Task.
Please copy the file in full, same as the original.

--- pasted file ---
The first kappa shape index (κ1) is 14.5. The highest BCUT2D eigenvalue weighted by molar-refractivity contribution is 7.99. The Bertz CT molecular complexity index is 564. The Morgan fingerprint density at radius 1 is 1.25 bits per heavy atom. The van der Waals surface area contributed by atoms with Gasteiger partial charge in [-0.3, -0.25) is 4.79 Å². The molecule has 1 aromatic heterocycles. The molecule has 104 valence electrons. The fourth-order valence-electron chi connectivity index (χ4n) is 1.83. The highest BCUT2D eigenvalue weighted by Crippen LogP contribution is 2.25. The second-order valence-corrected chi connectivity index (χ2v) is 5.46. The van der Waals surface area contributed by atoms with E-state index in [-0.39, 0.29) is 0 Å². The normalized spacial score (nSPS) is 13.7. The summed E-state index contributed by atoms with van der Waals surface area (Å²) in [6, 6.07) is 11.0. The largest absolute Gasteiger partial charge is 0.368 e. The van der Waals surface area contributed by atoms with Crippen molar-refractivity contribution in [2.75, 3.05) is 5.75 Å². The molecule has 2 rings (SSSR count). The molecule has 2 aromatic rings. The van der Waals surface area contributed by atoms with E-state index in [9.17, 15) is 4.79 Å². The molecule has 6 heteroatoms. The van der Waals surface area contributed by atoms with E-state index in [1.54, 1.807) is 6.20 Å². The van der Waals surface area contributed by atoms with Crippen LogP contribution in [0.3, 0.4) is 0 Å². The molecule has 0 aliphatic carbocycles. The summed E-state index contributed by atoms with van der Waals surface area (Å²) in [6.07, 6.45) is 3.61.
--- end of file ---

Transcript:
The first kappa shape index (κ1) is 14.5. The highest BCUT2D eigenvalue weighted by molar-refractivity contribution is 7.99. The Bertz CT molecular complexity index is 564. The Morgan fingerprint density at radius 1 is 1.25 bits per heavy atom. The van der Waals surface area contributed by atoms with Gasteiger partial charge in [-0.3, -0.25) is 4.79 Å². The molecule has 1 aromatic heterocycles. The molecule has 104 valence electrons. The fourth-order valence-electron chi connectivity index (χ4n) is 1.83. The highest BCUT2D eigenvalue weighted by Crippen LogP contribution is 2.25. The second-order valence-corrected chi connectivity index (χ2v) is 5.46. The van der Waals surface area contributed by atoms with E-state index in [-0.39, 0.29) is 0 Å². The normalized spacial score (nSPS) is 13.7. The summed E-state index contributed by atoms with van der Waals surface area (Å²) in [6, 6.07) is 11.0. The largest absolute Gasteiger partial charge is 0.368 e. The van der Waals surface area contributed by atoms with Crippen molar-refractivity contribution in [2.75, 3.05) is 5.75 Å². The molecule has 2 rings (SSSR count). The molecule has 2 aromatic rings. The van der Waals surface area contributed by atoms with E-state index in [9.17, 15) is 4.79 Å². The molecule has 6 heteroatoms. The van der Waals surface area contributed by atoms with E-state index in [1.54, 1.807) is 6.20 Å². The van der Waals surface area contributed by atoms with Crippen LogP contribution in [0.3, 0.4) is 0 Å². The molecule has 0 aliphatic carbocycles. The summed E-state index contributed by atoms with van der Waals surface area (Å²) in [6.07, 6.45) is 3.61.